Plane & Pilot
Wednesday, September 9, 2009

Blocked Pitot Tubes

When accessible, pitot tubes and static ports should be checked in every preflight

ENSURE PROPER PITOT-STATIC READINGS. Prevent pitot tubes from malfunctioning and providing incorrect airspeed readings by clearing them of obstructions and blockages.
The crash of Air France Flight 447, an Airbus A330, in the Atlantic Ocean on June 1, 2009, during a flight from Brazil to Paris focused attention on pitot tubes, although many people had never heard of them before. Automated data transmissions from the airplane indicated that its computer systems were receiving erroneous airspeed indications. Additionally, there had previously been issues with pitot probes on Airbus A320 aircraft, leading the manufacturer to issue a recommendation to change the probes, in September 2007. Air France subsequently revealed that, starting in May 2008, there had been incidents involving loss of airspeed data during cruise flight on its A330 and A340 airplanes. On April 27, 2009, Air France launched a program to replace the pitot tubes on all of its Airbus aircraft. Air France, among others, was quick to assert, however, that it would be premature to draw conclusions as to what caused the accident and deaths of all 228 people on Flight 447.

In addition to participating in the French government’s investigation, the NTSB began looking into two incidents in which erroneous airspeed and altitude indications were reported on Airbus A330 airplanes. An incident on June 23, 2009, involved a Northwest Airlines flight en route from Hong Kong to Tokyo. Another incident, on May 21, 2009, involved Brazil’s TAM Airlines Flight 8091, which was en route from Miami to Sao Paulo, Brazil. Initial reports indicated that the flight crew noticed an abrupt drop in outside air temperature, which was accompanied by St. Elmo’s fire and followed by the loss of the air-data reference system (ADRS), disconnection of the autopilot and autothrust, and loss of primary airspeed and altitude information. The crew used backup instruments; after about five minutes, primary data was restored. The flight landed safely in Sao Paulo.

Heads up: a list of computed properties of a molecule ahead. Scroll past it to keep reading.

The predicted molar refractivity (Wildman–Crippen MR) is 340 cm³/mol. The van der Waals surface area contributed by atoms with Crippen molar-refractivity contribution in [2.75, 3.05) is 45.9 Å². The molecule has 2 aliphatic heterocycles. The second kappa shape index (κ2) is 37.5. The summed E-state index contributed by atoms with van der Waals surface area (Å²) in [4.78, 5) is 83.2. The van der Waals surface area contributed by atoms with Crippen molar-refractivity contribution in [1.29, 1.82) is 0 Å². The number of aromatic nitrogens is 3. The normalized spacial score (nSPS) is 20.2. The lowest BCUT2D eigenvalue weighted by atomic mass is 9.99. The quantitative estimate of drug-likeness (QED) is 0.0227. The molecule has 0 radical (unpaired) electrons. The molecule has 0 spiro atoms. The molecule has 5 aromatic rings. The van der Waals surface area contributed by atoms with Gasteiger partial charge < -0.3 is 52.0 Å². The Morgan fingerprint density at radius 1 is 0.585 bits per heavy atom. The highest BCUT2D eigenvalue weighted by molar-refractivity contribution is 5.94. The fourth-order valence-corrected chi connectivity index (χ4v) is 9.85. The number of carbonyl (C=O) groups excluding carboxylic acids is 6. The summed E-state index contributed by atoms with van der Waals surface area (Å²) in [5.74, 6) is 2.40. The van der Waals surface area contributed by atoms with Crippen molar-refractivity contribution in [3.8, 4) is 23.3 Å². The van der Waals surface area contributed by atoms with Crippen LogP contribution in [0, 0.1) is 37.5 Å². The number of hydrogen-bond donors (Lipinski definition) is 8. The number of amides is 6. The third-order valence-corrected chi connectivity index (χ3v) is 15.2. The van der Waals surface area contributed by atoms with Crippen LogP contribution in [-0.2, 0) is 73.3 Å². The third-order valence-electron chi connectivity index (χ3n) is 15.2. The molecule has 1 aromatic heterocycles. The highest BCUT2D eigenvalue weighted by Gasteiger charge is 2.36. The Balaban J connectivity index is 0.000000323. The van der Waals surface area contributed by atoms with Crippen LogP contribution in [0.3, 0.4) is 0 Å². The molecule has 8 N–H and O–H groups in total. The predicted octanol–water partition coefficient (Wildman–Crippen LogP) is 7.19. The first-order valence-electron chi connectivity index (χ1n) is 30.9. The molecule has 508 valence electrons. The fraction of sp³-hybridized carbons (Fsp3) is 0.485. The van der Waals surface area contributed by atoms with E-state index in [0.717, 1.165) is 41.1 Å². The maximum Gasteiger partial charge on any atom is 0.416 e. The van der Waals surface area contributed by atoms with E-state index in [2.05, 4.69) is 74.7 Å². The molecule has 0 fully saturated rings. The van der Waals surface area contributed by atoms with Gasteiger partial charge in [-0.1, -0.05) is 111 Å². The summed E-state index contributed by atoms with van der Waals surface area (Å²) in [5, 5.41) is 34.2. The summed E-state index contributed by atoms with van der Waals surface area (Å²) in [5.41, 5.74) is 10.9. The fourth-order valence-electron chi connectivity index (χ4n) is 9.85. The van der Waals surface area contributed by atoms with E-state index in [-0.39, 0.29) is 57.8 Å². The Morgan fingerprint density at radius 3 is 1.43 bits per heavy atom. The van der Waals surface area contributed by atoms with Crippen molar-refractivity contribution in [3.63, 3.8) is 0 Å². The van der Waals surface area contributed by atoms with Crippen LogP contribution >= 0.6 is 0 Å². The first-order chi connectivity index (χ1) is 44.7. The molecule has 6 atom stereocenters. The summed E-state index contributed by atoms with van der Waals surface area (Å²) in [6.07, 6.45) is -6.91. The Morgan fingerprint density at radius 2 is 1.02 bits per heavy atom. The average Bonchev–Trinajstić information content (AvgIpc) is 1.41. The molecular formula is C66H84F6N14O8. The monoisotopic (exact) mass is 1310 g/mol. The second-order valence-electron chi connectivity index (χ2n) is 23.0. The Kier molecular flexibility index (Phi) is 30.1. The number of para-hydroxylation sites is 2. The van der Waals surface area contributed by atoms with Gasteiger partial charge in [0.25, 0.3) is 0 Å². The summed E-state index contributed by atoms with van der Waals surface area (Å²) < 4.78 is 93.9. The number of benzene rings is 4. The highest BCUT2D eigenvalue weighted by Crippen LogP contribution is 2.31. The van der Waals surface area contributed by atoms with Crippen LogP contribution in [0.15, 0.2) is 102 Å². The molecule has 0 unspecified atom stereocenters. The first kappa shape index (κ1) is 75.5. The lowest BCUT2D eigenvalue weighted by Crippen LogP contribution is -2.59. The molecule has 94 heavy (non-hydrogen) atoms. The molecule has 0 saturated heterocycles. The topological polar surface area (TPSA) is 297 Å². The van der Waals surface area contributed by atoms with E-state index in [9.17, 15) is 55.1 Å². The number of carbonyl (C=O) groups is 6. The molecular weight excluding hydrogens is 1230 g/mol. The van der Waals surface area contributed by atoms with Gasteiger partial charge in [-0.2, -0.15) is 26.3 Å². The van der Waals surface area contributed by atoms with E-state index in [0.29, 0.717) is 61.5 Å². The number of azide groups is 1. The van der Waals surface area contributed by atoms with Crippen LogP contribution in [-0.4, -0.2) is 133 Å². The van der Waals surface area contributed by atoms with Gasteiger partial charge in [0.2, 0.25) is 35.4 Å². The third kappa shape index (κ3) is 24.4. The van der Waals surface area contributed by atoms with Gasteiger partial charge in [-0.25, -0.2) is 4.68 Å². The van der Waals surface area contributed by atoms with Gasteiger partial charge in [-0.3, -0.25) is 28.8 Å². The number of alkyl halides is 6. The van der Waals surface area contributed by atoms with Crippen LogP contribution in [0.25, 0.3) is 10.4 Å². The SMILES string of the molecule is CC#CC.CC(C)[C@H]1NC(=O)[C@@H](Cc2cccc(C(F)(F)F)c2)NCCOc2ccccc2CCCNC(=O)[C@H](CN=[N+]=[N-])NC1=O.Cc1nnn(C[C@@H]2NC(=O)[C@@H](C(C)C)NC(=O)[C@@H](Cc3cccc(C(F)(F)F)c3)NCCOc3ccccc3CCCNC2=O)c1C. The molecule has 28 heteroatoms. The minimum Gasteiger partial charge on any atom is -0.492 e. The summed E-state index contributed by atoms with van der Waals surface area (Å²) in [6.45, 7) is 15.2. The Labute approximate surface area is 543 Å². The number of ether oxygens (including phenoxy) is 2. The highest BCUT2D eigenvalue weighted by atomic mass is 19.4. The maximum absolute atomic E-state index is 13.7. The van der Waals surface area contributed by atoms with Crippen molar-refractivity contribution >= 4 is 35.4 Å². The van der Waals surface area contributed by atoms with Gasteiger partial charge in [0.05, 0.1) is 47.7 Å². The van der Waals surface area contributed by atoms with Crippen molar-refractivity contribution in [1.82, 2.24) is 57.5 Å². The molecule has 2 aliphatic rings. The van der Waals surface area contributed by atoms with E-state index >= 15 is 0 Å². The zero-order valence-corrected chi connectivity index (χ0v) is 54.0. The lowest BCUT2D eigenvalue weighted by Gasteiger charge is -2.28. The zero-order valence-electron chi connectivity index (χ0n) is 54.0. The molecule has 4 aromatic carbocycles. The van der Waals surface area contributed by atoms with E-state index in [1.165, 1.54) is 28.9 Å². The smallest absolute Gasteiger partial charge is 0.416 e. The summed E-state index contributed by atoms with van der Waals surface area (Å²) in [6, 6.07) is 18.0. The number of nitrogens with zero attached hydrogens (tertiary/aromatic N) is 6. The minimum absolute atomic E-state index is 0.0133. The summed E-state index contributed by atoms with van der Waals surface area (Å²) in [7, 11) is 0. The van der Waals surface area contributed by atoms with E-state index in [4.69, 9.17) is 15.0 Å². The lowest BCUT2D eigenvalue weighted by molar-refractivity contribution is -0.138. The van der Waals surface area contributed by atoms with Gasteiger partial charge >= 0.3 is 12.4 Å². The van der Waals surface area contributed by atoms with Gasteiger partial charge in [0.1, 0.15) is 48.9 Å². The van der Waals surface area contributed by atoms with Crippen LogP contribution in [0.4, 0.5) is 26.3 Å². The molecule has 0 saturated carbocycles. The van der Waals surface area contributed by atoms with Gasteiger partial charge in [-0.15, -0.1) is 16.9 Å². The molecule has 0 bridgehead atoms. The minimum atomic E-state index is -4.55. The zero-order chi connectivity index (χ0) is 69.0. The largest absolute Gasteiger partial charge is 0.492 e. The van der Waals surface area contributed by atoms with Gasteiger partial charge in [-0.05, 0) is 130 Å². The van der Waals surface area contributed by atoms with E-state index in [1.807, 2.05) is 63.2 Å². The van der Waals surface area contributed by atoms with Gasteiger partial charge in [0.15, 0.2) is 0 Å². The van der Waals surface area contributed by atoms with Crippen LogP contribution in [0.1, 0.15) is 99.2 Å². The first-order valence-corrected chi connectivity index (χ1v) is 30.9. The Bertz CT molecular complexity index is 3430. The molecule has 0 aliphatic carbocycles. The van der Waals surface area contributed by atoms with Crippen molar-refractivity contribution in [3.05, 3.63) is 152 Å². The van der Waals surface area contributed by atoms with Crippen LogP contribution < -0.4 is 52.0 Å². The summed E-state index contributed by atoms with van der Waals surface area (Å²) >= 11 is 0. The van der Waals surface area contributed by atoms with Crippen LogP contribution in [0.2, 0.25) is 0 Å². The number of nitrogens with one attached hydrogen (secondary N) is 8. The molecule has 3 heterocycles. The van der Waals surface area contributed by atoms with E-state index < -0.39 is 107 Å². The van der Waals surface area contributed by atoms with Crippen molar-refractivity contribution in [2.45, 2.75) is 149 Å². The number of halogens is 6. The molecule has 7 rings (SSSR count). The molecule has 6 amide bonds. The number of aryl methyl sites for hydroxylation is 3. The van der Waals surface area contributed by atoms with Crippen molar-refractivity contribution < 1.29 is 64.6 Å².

Whenever they’re accessible, pitot tubes and static ports should be checked for obstructions as part of every preflight. Blockages may be due to moisture (water or ice), dirt, insects, debris or failing to remove protective covers. The airspeed indicator is a differential pressure gauge or electronic device that measures the difference between pitot (dynamic or impact air pressure) and static pressure. When the aircraft is stopped on the ground, the pressures are equal and the airspeed indicator shows zero airspeed. When the aircraft moves, the pressure in the pitot line becomes greater than the static pressure, and the instrument begins to register airspeed. If changes in dynamic pressure can’t be transmitted in the pitot line because of a blockage, then the airspeed indicator has only what’s trapped inside to compare with static pressure. In a descent, static pressure increases, causing the airspeed indicator to register a decrease in airspeed. In a climb, as the static pressure decreases, the trapped dynamic pressure becomes stronger in comparison to the static pressure, so the indicator shows airspeed as increasing.


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